Saturday, October 13, 2012

A Strange Prayer

For a long time now, a close friend of mine has been content to call himself agnostic. We don’t talk about it often, but we did a couple weeks ago. I had a long conversation with him via Facebook, going back and forth on various things. Nothing seemed to sink in: It seemed as though we ended the conversation in roughly the exact same place we had started it: firmly planted in agnosticism.
“That’s a dangerous valley you’re in, dude,” I told him.
“Well, that depends on who’s right,” he said. “But I understand what you mean.”
Then he said he had to go and thanked me for the talk. I told him I’d pray for him, and he said he appreciated it.
But I’m not so sure he would still appreciate it, if he knew what I had prayed for.
Later that day, I found myself  hunched over my steering wheel in a Bank of America parking lot, praying that God would give my friend notpeace, but an unsettling, uneasy, frantic desire for truth. I’d never prayed for something like that before (except for myself). I’d never prayed for someone to become less calm, to be more unsure about things.
I’d never thought about it before, but I think the prayer stuck me as so unusual because we tend to see “comfort” as something that’s always good, and nervousness and anxiety as something that’s always bad. “Don’t worry, be happy,” says the secular world, and Paul tells us, “Don’t be anxious about anything, but with prayer and thanksgiving bring your requests to God.”
The world tells us not to worry because worrying doesn’t really help much. It reflects a certain Ecclesiastical fatalism: Everything might not work out alright, but worrying won’t help it, so we might as well be happy. This may well be the best answer the world has, but it’s still not a good answer. But the Church tells us not to worry because of who and where we are, as Christians.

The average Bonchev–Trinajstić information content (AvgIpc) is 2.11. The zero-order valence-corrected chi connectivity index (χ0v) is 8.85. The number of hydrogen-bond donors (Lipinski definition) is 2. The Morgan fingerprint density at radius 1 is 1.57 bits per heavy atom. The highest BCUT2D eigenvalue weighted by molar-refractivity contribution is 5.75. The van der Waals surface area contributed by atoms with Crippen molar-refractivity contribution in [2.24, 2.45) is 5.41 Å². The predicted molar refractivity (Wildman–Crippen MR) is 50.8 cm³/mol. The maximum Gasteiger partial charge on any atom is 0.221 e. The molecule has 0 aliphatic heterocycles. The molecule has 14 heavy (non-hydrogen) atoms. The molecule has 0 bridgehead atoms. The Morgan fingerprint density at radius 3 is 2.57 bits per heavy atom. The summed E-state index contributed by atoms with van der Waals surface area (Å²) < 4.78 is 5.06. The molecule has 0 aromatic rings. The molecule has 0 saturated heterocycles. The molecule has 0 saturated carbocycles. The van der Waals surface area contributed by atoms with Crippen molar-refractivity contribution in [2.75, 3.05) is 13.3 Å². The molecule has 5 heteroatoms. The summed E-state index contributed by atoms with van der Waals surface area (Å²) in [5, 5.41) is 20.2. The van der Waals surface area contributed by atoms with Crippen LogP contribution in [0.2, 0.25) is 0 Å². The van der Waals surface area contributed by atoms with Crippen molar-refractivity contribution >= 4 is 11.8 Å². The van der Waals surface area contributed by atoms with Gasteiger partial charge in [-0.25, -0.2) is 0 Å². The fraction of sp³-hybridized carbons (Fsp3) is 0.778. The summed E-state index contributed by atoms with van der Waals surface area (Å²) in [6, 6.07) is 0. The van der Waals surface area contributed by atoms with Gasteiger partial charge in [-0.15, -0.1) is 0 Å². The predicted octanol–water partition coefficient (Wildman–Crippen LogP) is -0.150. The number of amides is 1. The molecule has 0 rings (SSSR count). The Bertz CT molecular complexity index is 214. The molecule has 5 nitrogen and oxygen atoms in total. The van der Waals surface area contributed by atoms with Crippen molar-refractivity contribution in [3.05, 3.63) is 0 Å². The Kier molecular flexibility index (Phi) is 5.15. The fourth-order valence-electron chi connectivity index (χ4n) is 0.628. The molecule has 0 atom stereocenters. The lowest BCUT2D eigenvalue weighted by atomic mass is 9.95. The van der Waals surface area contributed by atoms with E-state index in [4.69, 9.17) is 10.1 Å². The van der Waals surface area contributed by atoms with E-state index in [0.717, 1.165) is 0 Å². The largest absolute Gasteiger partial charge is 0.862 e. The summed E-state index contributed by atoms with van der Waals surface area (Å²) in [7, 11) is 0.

As Christians, worry over our outward circumstances betrays a fundamental misunderstanding concerning who and where we are.  We are Christians; we are, in a very real sense, in Christ, and our position in Christ is so completely and utterly secure that Paul can go on at length over the many and various things that can never separate us from the love of God, including all of creation visible and invisible, natural and supernatural.
The same cannot be said for the non-Christian. The same cannot be said for the one hedging towards agnosticism. And indeed, it seems to me that agnosticism is infinitely more dangerous for the subject that even outright atheism.
This is because an outright atheist is, in many important ways, closer to Christianity than an agnostic. Atheism is, at least, an active position. It requires an active affirmation of certain beliefs, a certain intellectual engagement with those beliefs. The atheist at least believes that the existence or non-existence of God is an important subject, one worth thinking about and arguing over.
Not so for the agnostic. The agnostic (at least, this particular agnostic) simply doesn’t care all that much. Atheism has points in its favor, as does Christianity: Further research into the matter may yield more information, but who has the time? The agnostic simply doesn’t care enough about the matter, can’t be bothered to think seriously about it. He is settled and at peace.
And so I prayed in the bank parking lot. I prayed not for peace on earth, but for unrest and discord in the mind and soul of my friend. I prayed for God to make him restless, uncertain, even frightened of his position. I prayed that he would care so much that it would drive all other concerns out of his mind. Only then, I think, will he be able to once again seek God and find Him.

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